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Supermodel Kathy Ireland morphs into super mogul

It was so early in the morning that SouthPark mall hadn’t fully woken up. Although morning exercisers were already walking briskly throughout the mall, they breezed past stores that were still asleep.

But inside the mall’s Belk department store, Kathy Ireland was wide awake.

The supermodel, wearing a black dress and matching black open-toe shoes, her new line of dishes arranged on a display, had the full attention of a few dozen Belk officials. They were there to listen as Ireland, whose bikini-clad image used to find a home on the covers of Sports Illustrated, thanked Belk for giving floor space to her plates and cups.

It’s just the latest product line for the 49-year-old model-turned-business mogul, whose company, Kathy Ireland Worldwide, has ballooned into such an empire that Forbes put a photo of her -- pink dress, big hair and arms folded in an executive power-look -- on its February cover last year.

“Kathy Ireland outsells Martha Stewart – and she’s richer, too,” the Forbes cover read, continuing, “The strange but true triumph of a swimsuit icon.”

What does Ireland’s company sell? A better question: What doesn’t it sell? Her name has been put on furs and candles, furniture and rugs, greeting cards and jewelry, clothing and window blinds -- not to mention the villas her business offers as wedding destinations. The list goes on.

Last Wednesday, as she unveiled her dishes to Belk – the Charlotte-based company, which turns 125 years old this year, is the first retailer to sell them – Ireland told the Observer about her path to becoming an entrepreneur. The mother of three -- two daughters, 9 and 14, and a son, 18 -- talked about her entrepreneurial failures, and what it’s like doing business in the South. The following are excerpts from the interview, edited for clarity and space.

Q: What was the biggest challenge you’ve faced as an entrepreneur?

Sometimes women will come to me and they’ll say, “Well, it’s easy for you because you were known in the modeling world, and doors opened to you.” And I honestly believed that if I just showed up at a business meeting with my sketches and my business plan that my ideas as a CEO would be taken more seriously, much more quickly. The person with a clean slate, there’s no preconceptions; you can build your brand however you want to do that. And that’s the real gift of anonymity when you’re starting out.

Q: Does that mean you regret your modeling career?

I’m not complaining about that long-ago career. I’m grateful. It was an amazing education. It can open doors, but not necessarily the doors I wanted to enter. I was interested in building something that would be lasting. The entire time I worked in that industry I was trying and failing at businesses. Q: Belk has a Southern image, but you’re from California. What do you think of the South?

I love the South, and I love with Belk it’s “Modern. Southern. Style.” Elizabeth Taylor (was) a mentor. There was a time in her life when she lived in the South. And we started our brand here in North Carolina. High Point is a place we visit frequently, with the furniture markets here.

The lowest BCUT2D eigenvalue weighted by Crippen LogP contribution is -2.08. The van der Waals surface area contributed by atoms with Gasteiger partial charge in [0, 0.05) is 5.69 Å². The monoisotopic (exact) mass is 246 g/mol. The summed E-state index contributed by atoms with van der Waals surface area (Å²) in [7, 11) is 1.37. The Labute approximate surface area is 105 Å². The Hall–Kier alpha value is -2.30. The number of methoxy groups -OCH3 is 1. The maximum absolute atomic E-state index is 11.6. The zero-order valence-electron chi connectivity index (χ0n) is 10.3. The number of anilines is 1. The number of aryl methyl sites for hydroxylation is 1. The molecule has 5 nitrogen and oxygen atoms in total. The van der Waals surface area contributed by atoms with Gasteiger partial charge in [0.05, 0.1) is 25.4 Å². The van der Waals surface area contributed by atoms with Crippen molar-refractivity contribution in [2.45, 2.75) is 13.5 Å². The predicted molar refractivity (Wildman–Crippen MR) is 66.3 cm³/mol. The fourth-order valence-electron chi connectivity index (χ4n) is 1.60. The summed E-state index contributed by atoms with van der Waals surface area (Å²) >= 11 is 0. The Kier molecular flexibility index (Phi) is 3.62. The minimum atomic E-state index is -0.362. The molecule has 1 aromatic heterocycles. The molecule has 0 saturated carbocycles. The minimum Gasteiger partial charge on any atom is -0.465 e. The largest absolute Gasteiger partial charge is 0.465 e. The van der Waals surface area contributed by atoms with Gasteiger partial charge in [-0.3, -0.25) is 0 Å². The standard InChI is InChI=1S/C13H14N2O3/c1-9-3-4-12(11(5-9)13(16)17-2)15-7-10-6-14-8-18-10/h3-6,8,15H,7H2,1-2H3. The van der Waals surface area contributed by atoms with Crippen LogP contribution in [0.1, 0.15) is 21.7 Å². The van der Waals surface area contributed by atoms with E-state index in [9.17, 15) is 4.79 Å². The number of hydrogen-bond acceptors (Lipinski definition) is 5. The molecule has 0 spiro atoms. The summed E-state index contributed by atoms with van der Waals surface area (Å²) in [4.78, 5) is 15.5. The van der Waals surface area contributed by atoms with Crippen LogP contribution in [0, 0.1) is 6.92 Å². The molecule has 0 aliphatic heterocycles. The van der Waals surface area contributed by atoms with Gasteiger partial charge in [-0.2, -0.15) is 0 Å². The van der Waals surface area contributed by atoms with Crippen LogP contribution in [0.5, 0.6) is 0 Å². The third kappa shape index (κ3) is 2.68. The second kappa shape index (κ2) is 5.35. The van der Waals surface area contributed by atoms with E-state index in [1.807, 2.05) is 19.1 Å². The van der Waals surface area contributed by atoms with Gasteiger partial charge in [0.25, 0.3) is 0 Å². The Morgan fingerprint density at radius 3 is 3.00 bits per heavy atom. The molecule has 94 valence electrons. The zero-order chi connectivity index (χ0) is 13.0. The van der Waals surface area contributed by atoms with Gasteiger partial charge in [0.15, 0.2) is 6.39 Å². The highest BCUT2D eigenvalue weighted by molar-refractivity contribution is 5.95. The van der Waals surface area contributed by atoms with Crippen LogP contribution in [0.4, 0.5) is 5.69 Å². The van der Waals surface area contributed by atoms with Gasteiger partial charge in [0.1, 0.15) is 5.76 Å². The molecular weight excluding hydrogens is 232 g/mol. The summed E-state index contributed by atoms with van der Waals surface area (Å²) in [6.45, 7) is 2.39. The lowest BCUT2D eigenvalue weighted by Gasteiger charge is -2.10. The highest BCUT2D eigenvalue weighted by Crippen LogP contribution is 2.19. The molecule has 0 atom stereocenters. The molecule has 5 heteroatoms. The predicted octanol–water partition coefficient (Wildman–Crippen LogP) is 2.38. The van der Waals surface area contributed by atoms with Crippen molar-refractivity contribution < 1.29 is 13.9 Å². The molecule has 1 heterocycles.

Q: Lately, people have been debating the value of a college degree. As a person who runs a major business despite not having a college degree, what are your thoughts on higher education?

I barely finished high school. My son said to me one time, “Mom, why do I need to go to college? You didn’t go.” And I said, “Son, you just answered your own question. You see how hard I worked. You see my failures.” And there’s not a day that goes by that I don’t think, “Had I had this education, might this have been a bit smoother, might I have done this differently?” Whether or not you have a college degree, there’s no excuse for not learning, for not growing, for not reading. With the Internet, there really is no excuse for not growing every day. Q: The modeling industry is often accused of setting unrealistic expectations for women, particularly young women. Do you think the industry sets a bad example?

I had criticism of that industry as well, when I worked in it. One of the frustrating elements to me was so much of it is unattainable looks, unattainable prices. I think if you take it for what it is – fantasy -- that’s fine. But when it’s presented that this is how we’re supposed to look … I reject that. When we first started in design and fashion apparel, one of the first things I fought for was plus sizes. It was so interesting to me how much pushback I got on that.

Q: Do you have any tips for aspiring entrepreneurs?

Have a passion for what you do because you are going to experience days of great challenge. Work with great people. Take time to get to know them. Be a good listener. Look for people who have strengths in areas where you may not have strengths; it’s OK to ask for help. Don’t be afraid of rejection. Don’t let fear paralyze you. Use it as a fire to just ignite you into action. Take care of yourself.

Roberts: 704-358-5248 Twitter: @DeonERoberts
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